.....what other options are available? Ideally I want to stick with hand tools only. ...
You can do the whole job with one combi stone, if you really have to. I've ground thick old woody blades on the coarse side. A handle helps - a length of 2x1", a bolt and a hole, - bolt the blade on and you can grind with two hands and a lot of pressure. Quicker than you'd think.
You will never need to flatten an oil stone if you use it carefully (spread the load) and in any case a slight hollow gives you a camber automatically, which all plane blades need.
PS any old mineral oil will do, thinned with white spirit if necessary. "Bicycle Oil" was the rule, now known as 3 in 1.
 
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That's because they only came along after the invasion of the jig - which already takes up an inch or two before you hit the stone so a launching pad comes in handy. You don't see them on older stones/boxes.

My only box with wedges at the ends of the stones is old. The stone is almost 10 inches long and the box is made even longer for it and skillfully made by hand.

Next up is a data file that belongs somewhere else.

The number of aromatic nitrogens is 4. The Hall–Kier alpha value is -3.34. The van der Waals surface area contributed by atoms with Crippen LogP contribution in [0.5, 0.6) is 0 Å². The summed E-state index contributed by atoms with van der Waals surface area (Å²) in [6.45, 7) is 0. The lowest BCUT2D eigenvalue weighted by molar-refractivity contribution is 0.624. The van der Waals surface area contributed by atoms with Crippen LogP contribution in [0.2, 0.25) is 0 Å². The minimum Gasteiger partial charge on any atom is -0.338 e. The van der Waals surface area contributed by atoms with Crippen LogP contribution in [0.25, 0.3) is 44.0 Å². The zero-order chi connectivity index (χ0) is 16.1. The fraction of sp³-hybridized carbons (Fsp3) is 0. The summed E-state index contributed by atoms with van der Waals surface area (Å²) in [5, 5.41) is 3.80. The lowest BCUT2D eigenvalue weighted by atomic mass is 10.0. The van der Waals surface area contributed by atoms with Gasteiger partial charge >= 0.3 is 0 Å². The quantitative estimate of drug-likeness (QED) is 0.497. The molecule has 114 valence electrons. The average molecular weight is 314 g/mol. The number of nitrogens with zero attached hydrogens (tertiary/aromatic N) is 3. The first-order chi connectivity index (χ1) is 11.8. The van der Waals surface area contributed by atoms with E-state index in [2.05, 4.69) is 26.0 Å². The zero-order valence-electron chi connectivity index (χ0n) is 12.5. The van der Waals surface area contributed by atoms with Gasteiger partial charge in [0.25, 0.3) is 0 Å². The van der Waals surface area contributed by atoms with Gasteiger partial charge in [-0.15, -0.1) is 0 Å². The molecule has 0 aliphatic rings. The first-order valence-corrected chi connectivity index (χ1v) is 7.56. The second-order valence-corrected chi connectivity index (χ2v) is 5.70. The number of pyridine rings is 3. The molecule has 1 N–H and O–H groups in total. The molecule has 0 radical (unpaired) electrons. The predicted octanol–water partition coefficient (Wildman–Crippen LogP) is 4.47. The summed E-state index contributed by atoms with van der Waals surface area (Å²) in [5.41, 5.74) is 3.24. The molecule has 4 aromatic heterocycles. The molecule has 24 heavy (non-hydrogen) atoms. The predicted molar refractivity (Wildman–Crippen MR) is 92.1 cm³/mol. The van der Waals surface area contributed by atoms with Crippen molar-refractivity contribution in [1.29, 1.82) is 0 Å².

it probably wouldn't take anyone here long to find instructions to make a box with wedged ends from 150 years ago.

the point of it is making it easier freehand to use the full length of the stone by making a landing on the end. it makes no sense to suggest someone would add half an inch for a jig.
 
Thank you everyone for your replies. A lot to think about here so I guess I better start experimenting! I learned everything from Paul Sellers so it's amazing to read the alternative methods and viewpoints. It will be exciting to try some different things and see what the differences are and if they work for me.
 
Thank you everyone for your replies. A lot to think about here so I guess I better start experimenting! I learned everything from Paul Sellers so it's amazing to read the alternative methods and viewpoints. It will be exciting to try some different things and see what the differences are and if they work for me.

Everything you try, give it two weeks or a month of use in isolation. that's my suggestion - once you're good with anything, the next method always seems terrible until you sort of get the feel of what the method likes.

if you're using oilstones, generally, the separation of grinding and honing is more important - you have more control with the fine stone, it'll probably be a little slower with most irons, which means you work, for example, a fine washita or a black arkansas on a very small portion of the edge, and the work before that has to make it easy, to make sure the bevel prior to the fine work is shallower enough so that you can just work on the very tip of the tool.